Tuesday, Oct. 2, 2012 | 2 a.m.
- Take a closer look at stadium proposals in and around Las Vegas in the Sun's Racing to Build Vegas' next venue report from July 15.
Cost and location plans for a domed, 60,000-seat “mega-event” stadium on the UNLV campus are coming into sharper focus two months before a review by the university system’s Board of Regents.
With a traffic study for the joint venture of UNLV and Majestic Realty Co. still being completed, sources place the stadium at the site of the current UNLV baseball facility, north of Harmon Avenue and east of Swenson Street. The baseball field would be moved south, between Harmon and Tropicana avenues.
The stadium’s cost is estimated around $800 million, with about one-third, or about $270 million, coming from long-term naming rights and numerous forms of advertising. Another third would come from revenue generated at the site; the last third would come in the form of a sort of tax-incremental financing plan, which would help developers obtain long-term financing.
The Legislature will be asked to approve the tax-incremental financing plan in 2013.
Don Snyder, known for leading the effort to build the Smith Center for the Performing Arts, the largest public/private venture in Nevada, said the stadium cost may go higher than $800 million when other infrastructure components such as parking and relocations are added.
Snyder said UNLV President Neal Smatresk asked him in June to provide project leadership on behalf of the university.
“I’m excited by the fact that this will be on the UNLV campus,” Snyder said. “It’s a game-changer for Las Vegas as a whole — for Las Vegas as a destination and for the university, and that’s a two-fer in my book. And I can’t think of a better bridge between UNLV and the community. It almost becomes a three-fer.”
Earlier plans placed the stadium further south toward Tropicana Avenue, but concerns about interfering with air traffic into McCarran International Airport forced the move to the north, sources said.
A key component to the plan is obtaining more than 20 acres of land currently listed as property of the Clark County Department of Aviation. The land is north of Tropicana Avenue at Paradise Road. Soccer fields displaced by the stadium project would be relocated there.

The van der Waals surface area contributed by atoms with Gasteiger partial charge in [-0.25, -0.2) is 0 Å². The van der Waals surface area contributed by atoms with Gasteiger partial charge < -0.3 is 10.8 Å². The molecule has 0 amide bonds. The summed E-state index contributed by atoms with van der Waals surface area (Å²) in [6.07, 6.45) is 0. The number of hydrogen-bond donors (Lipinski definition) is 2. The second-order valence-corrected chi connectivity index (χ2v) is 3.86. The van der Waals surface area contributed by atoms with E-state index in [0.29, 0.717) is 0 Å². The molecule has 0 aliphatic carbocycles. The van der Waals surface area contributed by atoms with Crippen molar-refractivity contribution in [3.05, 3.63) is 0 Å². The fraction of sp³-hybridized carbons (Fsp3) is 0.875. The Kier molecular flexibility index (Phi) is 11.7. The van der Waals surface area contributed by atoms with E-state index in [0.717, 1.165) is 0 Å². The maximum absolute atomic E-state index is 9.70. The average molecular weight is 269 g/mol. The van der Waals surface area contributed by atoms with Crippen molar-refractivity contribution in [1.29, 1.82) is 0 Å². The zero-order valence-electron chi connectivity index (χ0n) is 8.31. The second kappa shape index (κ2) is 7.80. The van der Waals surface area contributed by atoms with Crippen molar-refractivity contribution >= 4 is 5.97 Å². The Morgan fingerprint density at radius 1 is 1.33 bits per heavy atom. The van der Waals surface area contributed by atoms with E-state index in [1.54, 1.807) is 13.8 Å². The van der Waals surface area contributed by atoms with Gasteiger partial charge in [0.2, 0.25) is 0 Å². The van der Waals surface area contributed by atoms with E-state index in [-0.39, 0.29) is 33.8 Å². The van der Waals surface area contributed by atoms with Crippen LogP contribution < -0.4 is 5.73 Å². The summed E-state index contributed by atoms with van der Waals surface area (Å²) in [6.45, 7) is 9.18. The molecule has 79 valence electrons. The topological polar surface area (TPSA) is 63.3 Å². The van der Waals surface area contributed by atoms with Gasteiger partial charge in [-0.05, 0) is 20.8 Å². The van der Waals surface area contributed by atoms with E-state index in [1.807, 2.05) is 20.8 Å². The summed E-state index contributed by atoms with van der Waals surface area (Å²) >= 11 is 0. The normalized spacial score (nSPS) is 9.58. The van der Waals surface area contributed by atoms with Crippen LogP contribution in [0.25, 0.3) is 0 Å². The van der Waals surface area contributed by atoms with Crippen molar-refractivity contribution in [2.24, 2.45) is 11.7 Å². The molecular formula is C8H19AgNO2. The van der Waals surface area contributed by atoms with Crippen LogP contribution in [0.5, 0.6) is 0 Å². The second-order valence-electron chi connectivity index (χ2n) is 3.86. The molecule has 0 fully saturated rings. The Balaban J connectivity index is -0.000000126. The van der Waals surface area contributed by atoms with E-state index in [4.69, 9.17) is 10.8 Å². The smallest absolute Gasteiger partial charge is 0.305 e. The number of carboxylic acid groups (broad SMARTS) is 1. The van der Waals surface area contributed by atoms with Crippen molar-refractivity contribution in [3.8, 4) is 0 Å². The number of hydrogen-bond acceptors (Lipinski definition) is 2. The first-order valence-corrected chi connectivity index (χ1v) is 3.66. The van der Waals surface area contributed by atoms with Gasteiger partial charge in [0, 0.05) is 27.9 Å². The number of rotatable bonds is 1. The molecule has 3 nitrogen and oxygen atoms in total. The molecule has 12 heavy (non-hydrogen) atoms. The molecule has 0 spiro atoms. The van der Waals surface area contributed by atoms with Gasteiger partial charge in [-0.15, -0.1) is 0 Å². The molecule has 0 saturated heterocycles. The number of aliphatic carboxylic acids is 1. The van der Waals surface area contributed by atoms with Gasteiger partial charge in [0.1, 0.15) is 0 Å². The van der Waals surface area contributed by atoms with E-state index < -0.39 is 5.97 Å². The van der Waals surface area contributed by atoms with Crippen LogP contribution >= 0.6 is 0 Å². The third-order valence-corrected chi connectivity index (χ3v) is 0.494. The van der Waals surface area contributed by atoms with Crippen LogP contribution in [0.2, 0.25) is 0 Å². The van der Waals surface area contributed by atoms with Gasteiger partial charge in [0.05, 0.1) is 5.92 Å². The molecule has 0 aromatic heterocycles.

Snyder, who is dean of UNLV’s College of Hotel Administration, said the land, now mostly a barren patch of dirt and sand, would become something of a “front door” to the campus, which millions of tourists will see as they churn out of McCarran on their way to the Las Vegas Strip.
Clark County Commissioner Steve Sisolak said he “hopes the plan works” but added he wanted to be sure traffic issues would be addressed.
“There’s no liability on behalf of taxpayers, so my only concern right now is traffic,” he said. “Because currently if you go to a Rebel (basketball game) at the Thomas & Mack, I’ve been on Tropicana where it’s been backed up three-quarters of a mile, which can create problems for people trying to get to the airport.”
Ultimately, the stadium would become the cornerstone of a development currently called UNLV Now that includes 5,000 to 10,000 living units for college students and an on-campus retail/entertainment district.
UNLV Athletic Director Jim Livengood said Monday that plans were “moving ahead.”
“In other words, there’s no slowdown,” he said. “There are a lot of moving parts. We are not at the stage where a lot of things are going public. But certainly in the next 75 to 90 days, a lot more will be known.”
Regents will review plans during meetings scheduled Nov. 29-30 at UNLV.
While the stadium would be the home field for UNLV football and likely play a key role in recruiting efforts for the university’s football program, there are only six to seven home games per year. Project developers refer to the stadium — which previously had a planned capacity of 50,000 seats — as a mega-events center instead of a football stadium because of the numerous events they hope to attract. Some of those mentioned include international and Major League Soccer games, concerts, corporate events, NCAA football bowl games, and UFC and boxing matches.
Long after the developers are gone, Snyder said, he believes the project will “define the campus in a much more progressive way for several generations.”
“These projects are tough, and it’s easier not to do them than it is to do them,” he said. “But when people look at it and see that it really does make sense, it doesn’t make it any easier, but it certainly makes it worthwhile.”
Sun Sports Editor Ray Brewer contributed to this story.